People once spoke about Dan Jarvis as a future leader of the Labour Party. A 2015 New Statesman profile posited him as a potential prime minister. Jarvis, a former British Army officer, had served with the parachute regiment in Kosovo, Sierra Leone, Afghanistan and Iraq, and entered parliament as the MP for Barnsley Central in 2011. Then Corbynism happened.
For some figures in Labour’s broad church Jarvis’s military background was seen as the ideal antidote to the anti-imperialism and perceived pacifism of the party’s leadership, making him at one time the preferred successor for despairing centrist factions. After Labour’s heavy defeat in the 2019 general election – its lowest seat tally since 1935 – there was speculation that Jarvis would make a run for the leadership. He told reporters there needed to be a “clean break” with the party’s left-populist experiment (it “wasn’t credible” on the economy or on national security, he claimed). In the event he did not run, supporting Lisa Nandy’s unsuccessful candidacy instead.
Three years on his analysis of what happened in the last general election remains largely unchanged. “Let’s be honest,” he tells me during the first of two video calls, “people just didn’t look at the Labour Party in December 2019 and think we were a credible government in waiting.”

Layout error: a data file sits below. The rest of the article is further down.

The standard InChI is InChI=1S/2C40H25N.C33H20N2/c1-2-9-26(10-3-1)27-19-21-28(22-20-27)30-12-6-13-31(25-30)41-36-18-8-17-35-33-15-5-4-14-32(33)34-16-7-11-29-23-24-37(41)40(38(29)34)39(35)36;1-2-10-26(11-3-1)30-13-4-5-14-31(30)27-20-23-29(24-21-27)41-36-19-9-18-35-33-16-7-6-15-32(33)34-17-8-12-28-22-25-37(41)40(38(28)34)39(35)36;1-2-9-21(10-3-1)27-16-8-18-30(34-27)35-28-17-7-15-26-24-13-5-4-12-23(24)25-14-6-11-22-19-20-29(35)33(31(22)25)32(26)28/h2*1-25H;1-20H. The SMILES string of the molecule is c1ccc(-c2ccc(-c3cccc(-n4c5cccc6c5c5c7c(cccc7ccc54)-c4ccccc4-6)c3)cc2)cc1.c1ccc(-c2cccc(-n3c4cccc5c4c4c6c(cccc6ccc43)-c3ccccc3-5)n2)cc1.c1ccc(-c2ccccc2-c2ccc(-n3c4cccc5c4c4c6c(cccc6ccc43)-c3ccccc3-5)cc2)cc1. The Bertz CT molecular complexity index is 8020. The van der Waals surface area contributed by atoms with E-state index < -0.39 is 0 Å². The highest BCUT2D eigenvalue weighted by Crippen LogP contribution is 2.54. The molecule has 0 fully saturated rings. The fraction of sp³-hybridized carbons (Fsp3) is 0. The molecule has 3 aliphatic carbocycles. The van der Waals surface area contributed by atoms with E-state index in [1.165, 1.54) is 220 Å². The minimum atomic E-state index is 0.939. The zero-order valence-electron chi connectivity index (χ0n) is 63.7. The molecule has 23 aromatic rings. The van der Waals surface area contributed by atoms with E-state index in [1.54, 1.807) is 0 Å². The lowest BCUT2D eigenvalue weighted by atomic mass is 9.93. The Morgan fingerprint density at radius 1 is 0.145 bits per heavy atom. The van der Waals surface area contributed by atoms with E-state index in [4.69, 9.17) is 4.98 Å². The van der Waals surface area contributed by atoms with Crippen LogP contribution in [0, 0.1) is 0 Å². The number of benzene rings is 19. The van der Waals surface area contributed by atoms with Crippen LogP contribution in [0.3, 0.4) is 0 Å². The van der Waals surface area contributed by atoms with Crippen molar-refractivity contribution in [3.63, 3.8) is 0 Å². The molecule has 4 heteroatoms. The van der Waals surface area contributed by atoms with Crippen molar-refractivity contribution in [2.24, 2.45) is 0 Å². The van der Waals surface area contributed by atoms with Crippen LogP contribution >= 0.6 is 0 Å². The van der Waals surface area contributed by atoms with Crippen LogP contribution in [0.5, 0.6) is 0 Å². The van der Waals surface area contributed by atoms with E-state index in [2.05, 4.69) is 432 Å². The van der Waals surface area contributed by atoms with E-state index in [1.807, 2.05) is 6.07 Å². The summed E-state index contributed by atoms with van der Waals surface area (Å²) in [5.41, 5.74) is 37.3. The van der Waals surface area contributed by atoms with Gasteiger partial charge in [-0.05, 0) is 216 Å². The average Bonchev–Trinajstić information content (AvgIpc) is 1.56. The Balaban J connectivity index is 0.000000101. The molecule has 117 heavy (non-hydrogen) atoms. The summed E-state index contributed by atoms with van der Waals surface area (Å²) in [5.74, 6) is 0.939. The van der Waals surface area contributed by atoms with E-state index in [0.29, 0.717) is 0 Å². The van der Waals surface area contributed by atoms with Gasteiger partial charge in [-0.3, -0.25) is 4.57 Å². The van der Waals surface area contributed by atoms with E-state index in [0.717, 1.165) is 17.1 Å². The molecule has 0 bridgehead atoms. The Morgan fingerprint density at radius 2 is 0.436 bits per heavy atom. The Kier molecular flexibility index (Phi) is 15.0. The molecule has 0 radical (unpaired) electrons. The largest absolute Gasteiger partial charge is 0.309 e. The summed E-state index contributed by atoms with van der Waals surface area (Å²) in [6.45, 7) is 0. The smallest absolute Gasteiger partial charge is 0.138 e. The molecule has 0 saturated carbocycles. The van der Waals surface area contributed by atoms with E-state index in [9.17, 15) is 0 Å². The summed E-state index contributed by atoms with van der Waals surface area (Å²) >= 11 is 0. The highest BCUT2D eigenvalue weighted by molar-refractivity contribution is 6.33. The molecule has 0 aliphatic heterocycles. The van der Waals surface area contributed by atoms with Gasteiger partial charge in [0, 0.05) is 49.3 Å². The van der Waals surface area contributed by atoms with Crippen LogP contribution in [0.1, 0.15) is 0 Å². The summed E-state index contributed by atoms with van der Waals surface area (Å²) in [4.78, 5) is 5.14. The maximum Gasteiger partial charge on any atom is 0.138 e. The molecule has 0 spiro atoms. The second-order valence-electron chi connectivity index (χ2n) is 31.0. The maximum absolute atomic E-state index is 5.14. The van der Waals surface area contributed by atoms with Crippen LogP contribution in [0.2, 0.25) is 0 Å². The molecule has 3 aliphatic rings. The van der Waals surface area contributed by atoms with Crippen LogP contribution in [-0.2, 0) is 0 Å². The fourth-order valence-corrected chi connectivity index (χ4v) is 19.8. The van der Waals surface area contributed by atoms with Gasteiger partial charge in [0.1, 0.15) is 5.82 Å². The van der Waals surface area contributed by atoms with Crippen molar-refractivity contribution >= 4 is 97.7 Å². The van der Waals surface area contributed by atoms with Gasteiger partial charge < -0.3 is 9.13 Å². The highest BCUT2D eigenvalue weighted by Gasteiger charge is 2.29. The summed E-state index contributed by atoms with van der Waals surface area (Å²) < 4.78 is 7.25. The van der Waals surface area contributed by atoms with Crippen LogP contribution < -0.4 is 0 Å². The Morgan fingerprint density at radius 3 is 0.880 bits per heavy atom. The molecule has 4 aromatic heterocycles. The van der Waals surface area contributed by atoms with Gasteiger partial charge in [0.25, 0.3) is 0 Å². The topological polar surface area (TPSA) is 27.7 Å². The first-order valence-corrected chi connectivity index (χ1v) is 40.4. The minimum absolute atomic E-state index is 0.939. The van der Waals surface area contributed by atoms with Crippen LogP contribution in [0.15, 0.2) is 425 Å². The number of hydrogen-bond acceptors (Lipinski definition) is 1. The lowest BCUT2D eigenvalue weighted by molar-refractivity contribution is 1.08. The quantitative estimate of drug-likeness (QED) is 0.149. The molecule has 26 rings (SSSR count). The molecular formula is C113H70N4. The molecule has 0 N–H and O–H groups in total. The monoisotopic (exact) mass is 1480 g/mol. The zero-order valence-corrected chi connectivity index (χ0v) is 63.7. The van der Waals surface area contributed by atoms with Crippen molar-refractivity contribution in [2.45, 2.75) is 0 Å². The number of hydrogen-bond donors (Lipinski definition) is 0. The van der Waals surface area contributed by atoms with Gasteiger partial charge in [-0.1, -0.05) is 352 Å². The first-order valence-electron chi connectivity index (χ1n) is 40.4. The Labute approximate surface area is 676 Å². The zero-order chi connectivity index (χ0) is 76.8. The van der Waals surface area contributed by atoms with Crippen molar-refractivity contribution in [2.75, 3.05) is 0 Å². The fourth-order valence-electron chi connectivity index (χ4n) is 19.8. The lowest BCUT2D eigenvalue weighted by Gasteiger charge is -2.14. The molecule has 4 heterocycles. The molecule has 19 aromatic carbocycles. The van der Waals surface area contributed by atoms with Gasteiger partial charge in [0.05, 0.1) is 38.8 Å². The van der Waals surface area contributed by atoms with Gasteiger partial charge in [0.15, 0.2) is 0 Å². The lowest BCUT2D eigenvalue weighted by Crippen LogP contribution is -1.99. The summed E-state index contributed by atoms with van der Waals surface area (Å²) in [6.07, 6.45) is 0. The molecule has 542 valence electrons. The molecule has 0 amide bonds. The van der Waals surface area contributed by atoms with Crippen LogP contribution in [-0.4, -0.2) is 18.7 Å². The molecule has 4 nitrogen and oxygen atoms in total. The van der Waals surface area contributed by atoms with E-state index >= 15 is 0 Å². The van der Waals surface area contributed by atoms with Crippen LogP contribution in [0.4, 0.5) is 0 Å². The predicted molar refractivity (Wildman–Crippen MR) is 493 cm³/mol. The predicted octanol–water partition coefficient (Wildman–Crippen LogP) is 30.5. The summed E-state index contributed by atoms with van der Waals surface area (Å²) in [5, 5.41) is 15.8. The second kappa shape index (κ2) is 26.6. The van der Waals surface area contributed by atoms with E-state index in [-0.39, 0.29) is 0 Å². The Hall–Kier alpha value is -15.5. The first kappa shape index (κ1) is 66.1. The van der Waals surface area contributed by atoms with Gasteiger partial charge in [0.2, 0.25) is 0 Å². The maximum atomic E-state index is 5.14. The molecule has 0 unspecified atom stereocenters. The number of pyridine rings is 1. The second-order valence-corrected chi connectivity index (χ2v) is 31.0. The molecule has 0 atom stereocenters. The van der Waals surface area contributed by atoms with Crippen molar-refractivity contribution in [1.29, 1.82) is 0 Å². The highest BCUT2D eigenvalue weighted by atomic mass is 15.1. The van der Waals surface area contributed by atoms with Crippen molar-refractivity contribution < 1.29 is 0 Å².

Jarvis, 50, who was born in Nottingham and was the first mayor of South Yorkshire from 2018 to 2022, is far more comfortable with the leadership of Keir Starmer than he was with Jeremy Corbyn’s. “We have made very significant progress,” he says. “Keir is well-supported by credible figures in the shadow cabinet.” This assessment will not please the party’s left, which has been successfully purged from the top jobs.
Jarvis was once closely associated with the Blairite internal party pressure group Progress (now Progressive Britain), acting for a time as its vice-chairman, but he has tried to avoid being pigeonholed, perhaps to the detriment of building up a solid following among the parliamentary party. He is also a member of Unite (the union seen as a stronghold of the Labour left), as well as Unison and the Fabian Society, an organisation so ideologically diverse that it has counted as members both the doyen of Eighties Labour radicals, Tony Benn, and staunch defender of austerity economics, Ed Balls.